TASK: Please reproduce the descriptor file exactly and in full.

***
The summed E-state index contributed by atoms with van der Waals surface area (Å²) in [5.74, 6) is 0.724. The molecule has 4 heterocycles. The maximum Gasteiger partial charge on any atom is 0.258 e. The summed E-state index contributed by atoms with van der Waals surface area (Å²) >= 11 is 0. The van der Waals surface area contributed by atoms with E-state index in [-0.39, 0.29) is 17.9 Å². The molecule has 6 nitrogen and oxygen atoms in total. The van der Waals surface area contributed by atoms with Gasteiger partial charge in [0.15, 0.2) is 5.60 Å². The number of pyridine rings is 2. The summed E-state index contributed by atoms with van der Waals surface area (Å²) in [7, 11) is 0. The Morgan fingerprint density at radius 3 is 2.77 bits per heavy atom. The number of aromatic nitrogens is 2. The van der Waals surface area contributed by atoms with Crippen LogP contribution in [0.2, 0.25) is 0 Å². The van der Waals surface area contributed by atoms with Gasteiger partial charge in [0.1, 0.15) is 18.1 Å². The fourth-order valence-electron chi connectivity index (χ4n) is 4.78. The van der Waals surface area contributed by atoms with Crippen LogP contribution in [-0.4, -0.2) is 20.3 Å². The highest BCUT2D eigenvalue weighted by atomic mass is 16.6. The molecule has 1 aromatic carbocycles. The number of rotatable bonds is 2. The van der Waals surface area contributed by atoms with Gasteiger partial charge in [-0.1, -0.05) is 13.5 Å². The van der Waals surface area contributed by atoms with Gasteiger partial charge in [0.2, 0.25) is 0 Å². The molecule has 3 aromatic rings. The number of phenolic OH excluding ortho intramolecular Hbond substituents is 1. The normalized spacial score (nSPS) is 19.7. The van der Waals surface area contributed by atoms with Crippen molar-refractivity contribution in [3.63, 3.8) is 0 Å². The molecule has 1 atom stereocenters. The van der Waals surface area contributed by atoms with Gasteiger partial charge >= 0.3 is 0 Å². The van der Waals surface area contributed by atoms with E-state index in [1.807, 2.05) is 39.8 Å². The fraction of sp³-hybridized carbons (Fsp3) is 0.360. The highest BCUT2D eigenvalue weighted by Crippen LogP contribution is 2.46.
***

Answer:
The summed E-state index contributed by atoms with van der Waals surface area (Å²) in [5.74, 6) is 0.724. The molecule has 4 heterocycles. The maximum Gasteiger partial charge on any atom is 0.258 e. The summed E-state index contributed by atoms with van der Waals surface area (Å²) >= 11 is 0. The van der Waals surface area contributed by atoms with E-state index in [-0.39, 0.29) is 17.9 Å². The molecule has 6 nitrogen and oxygen atoms in total. The van der Waals surface area contributed by atoms with Gasteiger partial charge in [0.15, 0.2) is 5.60 Å². The number of pyridine rings is 2. The summed E-state index contributed by atoms with van der Waals surface area (Å²) in [7, 11) is 0. The Morgan fingerprint density at radius 3 is 2.77 bits per heavy atom. The number of aromatic nitrogens is 2. The van der Waals surface area contributed by atoms with Crippen LogP contribution in [0.2, 0.25) is 0 Å². The van der Waals surface area contributed by atoms with Gasteiger partial charge in [0.1, 0.15) is 18.1 Å². The fourth-order valence-electron chi connectivity index (χ4n) is 4.78. The van der Waals surface area contributed by atoms with Crippen LogP contribution in [-0.4, -0.2) is 20.3 Å². The highest BCUT2D eigenvalue weighted by atomic mass is 16.6. The molecule has 1 aromatic carbocycles. The number of rotatable bonds is 2. The van der Waals surface area contributed by atoms with Gasteiger partial charge in [-0.1, -0.05) is 13.5 Å². The van der Waals surface area contributed by atoms with Gasteiger partial charge in [0.2, 0.25) is 0 Å². The molecule has 3 aromatic rings. The number of phenolic OH excluding ortho intramolecular Hbond substituents is 1. The normalized spacial score (nSPS) is 19.7. The van der Waals surface area contributed by atoms with Crippen molar-refractivity contribution in [3.63, 3.8) is 0 Å². The molecule has 1 atom stereocenters. The van der Waals surface area contributed by atoms with Gasteiger partial charge >= 0.3 is 0 Å². The van der Waals surface area contributed by atoms with E-state index in [1.807, 2.05) is 39.8 Å². The fraction of sp³-hybridized carbons (Fsp3) is 0.360. The highest BCUT2D eigenvalue weighted by Crippen LogP contribution is 2.46.